What’s Fog Computing?

July 14, 2016 | Views: 5304

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Hi All!  Today, I’m going to share something about the new Cloud Technology called “The Fog Computing.” Applications such as health-monitoring or emergency response require near-instantaneous response and the delays caused by contacting and receiving data from a cloud data-center can be highly problematic.

“Fog Computing” is a response to this challenge. The basic idea is to shift some of the computing from the data-center to devices closer to the edge of the network. Companies are moving the cloud to the ground (hence “fog computing”). The computing work is shared between the data-center and various local IoT devices (e.g. a local routers or smart-gateways).

 

Fog computing is a paradigm for managing a highly distributed and possibly virtualized environment that provides computer and network services between sensors and cloud data-centers”

While cloud computing (using large data-centers) is perfect for analysis of Big Data “at rest” (i.e.  analyzing historical trends where large magnitudes of data are required and cheap processing necessary) Fog computing may be much better for dynamic analysis of “data-in-motion” (data concerning immediate ongoing actions which require rapid analytical response).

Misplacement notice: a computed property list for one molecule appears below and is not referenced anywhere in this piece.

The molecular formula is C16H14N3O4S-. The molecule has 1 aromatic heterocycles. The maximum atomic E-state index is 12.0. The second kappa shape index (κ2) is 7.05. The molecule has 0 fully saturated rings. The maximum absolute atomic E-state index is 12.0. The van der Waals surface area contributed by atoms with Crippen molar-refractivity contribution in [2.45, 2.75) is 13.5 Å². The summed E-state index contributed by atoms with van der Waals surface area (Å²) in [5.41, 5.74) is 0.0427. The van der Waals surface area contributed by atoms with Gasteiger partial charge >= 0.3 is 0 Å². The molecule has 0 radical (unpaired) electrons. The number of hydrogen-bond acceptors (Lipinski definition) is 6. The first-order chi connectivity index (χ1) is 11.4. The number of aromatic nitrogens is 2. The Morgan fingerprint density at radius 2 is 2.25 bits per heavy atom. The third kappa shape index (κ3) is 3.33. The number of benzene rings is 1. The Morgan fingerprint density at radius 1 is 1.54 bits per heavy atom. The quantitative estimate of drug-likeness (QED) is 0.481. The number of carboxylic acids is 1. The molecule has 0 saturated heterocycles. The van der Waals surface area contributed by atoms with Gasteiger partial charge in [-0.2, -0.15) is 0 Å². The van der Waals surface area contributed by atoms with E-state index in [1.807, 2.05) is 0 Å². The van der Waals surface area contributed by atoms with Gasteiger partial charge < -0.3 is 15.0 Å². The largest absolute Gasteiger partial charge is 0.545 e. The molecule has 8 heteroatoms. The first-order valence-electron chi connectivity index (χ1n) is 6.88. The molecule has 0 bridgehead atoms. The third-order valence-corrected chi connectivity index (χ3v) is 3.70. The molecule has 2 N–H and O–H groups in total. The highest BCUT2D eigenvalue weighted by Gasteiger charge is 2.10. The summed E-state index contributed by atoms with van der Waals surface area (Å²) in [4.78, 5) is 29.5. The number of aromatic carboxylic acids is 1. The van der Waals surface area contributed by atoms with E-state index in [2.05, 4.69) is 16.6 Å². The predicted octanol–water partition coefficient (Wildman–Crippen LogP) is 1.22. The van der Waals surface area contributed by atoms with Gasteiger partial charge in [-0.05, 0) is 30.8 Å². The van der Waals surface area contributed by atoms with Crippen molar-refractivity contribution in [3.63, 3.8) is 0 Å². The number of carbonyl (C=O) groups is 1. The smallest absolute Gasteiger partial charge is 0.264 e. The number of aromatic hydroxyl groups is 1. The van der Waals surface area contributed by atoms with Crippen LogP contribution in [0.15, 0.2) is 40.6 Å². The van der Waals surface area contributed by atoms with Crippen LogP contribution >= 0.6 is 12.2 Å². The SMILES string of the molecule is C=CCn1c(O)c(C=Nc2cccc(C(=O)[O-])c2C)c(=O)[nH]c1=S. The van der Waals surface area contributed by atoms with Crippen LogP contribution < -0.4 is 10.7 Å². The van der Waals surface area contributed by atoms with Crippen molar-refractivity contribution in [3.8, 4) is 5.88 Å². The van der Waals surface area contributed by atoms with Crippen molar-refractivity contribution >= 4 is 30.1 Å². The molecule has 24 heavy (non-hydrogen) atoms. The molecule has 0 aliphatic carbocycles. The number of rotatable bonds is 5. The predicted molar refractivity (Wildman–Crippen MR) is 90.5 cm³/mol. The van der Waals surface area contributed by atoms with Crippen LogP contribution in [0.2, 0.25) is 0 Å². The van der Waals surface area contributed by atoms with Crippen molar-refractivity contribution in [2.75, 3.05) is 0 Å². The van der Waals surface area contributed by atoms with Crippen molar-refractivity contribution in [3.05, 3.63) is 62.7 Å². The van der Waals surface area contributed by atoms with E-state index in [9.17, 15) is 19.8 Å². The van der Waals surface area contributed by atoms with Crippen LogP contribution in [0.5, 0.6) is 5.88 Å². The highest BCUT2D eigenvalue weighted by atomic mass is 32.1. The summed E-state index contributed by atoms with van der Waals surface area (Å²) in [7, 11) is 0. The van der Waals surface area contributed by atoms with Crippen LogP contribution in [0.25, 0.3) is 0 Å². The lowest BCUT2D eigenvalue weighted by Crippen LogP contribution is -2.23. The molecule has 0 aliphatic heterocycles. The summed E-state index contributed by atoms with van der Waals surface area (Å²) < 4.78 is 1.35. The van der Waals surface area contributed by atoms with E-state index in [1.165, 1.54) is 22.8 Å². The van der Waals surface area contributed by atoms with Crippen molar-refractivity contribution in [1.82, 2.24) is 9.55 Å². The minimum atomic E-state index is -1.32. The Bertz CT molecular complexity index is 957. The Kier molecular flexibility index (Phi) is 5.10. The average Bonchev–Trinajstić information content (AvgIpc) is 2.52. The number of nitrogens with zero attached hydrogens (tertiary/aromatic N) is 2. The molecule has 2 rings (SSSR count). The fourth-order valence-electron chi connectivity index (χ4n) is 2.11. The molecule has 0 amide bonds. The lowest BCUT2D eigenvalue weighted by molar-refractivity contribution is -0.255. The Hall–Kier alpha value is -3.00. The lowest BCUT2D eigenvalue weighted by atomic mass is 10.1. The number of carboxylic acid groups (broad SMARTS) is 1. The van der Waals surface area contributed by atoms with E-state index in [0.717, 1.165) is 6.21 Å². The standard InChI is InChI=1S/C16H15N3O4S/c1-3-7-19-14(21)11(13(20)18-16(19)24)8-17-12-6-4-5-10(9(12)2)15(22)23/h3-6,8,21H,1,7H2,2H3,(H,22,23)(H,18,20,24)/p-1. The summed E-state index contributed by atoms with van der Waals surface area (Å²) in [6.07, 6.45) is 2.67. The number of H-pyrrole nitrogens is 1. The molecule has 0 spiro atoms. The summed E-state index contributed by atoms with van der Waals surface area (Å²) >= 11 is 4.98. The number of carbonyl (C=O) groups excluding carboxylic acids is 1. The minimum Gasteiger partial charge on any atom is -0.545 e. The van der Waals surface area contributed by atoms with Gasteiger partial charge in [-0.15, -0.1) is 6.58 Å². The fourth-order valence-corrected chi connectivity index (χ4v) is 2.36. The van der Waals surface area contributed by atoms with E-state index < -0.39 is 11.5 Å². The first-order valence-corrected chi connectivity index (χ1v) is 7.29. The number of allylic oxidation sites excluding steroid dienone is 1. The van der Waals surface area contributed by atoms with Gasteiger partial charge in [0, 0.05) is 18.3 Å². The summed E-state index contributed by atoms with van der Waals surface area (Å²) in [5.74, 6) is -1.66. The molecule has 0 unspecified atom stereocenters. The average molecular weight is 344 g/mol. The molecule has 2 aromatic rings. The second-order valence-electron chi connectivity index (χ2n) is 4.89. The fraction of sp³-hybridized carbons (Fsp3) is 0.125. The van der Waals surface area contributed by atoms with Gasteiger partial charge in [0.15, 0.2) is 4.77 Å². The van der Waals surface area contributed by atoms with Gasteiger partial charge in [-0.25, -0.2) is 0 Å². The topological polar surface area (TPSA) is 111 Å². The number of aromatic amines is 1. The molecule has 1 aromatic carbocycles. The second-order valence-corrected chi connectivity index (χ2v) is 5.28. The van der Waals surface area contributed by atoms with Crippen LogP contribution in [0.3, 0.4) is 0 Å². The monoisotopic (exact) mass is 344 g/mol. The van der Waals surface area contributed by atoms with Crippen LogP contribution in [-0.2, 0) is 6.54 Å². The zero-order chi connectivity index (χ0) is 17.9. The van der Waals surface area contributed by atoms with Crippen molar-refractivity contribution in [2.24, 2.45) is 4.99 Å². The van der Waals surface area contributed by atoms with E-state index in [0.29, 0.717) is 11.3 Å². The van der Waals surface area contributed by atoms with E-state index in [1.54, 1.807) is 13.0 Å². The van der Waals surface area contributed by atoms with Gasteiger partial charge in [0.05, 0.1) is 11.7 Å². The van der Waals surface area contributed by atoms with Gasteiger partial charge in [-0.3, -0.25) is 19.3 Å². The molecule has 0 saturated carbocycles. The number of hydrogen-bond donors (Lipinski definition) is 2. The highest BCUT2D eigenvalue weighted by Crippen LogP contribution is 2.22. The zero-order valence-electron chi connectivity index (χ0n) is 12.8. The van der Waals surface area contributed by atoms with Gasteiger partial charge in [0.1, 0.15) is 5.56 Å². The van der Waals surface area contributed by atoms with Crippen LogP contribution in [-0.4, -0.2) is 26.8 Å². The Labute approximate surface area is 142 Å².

Privacy concerns are also relevant. By moving data-analysis to the edge of the network (e.g. a device or local mobile phone) that’s is often owned and controlled by the data-source, the user may have more control over their data. For example: an exercise tracker might aggregate and process its GPS data and fitness data on a local mobile phone rather than automatically uploading it to a distant server. It might also undertake data-trimming so reducing the bandwidth and load on the cloud.

Another challenge is the climatic damage this new architecture poses. While data-centers are increasingly efficient in their processing, and often rely on clean-energy sources, moving computing to less efficient devices at the edge of the network might create a problem. We are effectively balancing latency with CO2 production.

 

Thanks and I hope this was helpful.

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16 Comments
  1. Interesting stuff. Thanks!

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